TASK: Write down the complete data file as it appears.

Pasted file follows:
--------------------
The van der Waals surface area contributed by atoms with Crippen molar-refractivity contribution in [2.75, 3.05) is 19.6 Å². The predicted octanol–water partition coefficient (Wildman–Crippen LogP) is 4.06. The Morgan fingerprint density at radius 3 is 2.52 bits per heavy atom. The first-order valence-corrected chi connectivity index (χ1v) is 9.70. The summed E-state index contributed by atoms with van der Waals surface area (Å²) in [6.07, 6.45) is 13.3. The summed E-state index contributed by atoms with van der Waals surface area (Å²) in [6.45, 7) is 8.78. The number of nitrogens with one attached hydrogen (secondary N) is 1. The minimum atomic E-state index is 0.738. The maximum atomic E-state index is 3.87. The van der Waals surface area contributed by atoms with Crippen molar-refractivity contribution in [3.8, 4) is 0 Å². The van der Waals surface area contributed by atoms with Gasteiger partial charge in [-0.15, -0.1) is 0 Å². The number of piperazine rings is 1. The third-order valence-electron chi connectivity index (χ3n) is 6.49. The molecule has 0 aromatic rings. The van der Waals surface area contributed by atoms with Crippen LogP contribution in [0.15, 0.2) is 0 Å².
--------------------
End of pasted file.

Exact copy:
The van der Waals surface area contributed by atoms with Crippen molar-refractivity contribution in [2.75, 3.05) is 19.6 Å². The predicted octanol–water partition coefficient (Wildman–Crippen LogP) is 4.06. The Morgan fingerprint density at radius 3 is 2.52 bits per heavy atom. The first-order valence-corrected chi connectivity index (χ1v) is 9.70. The summed E-state index contributed by atoms with van der Waals surface area (Å²) in [6.07, 6.45) is 13.3. The summed E-state index contributed by atoms with van der Waals surface area (Å²) in [6.45, 7) is 8.78. The number of nitrogens with one attached hydrogen (secondary N) is 1. The minimum atomic E-state index is 0.738. The maximum atomic E-state index is 3.87. The van der Waals surface area contributed by atoms with Crippen molar-refractivity contribution in [3.8, 4) is 0 Å². The van der Waals surface area contributed by atoms with Gasteiger partial charge in [-0.15, -0.1) is 0 Å². The number of piperazine rings is 1. The third-order valence-electron chi connectivity index (χ3n) is 6.49. The molecule has 0 aromatic rings. The van der Waals surface area contributed by atoms with Crippen LogP contribution in [0.15, 0.2) is 0 Å².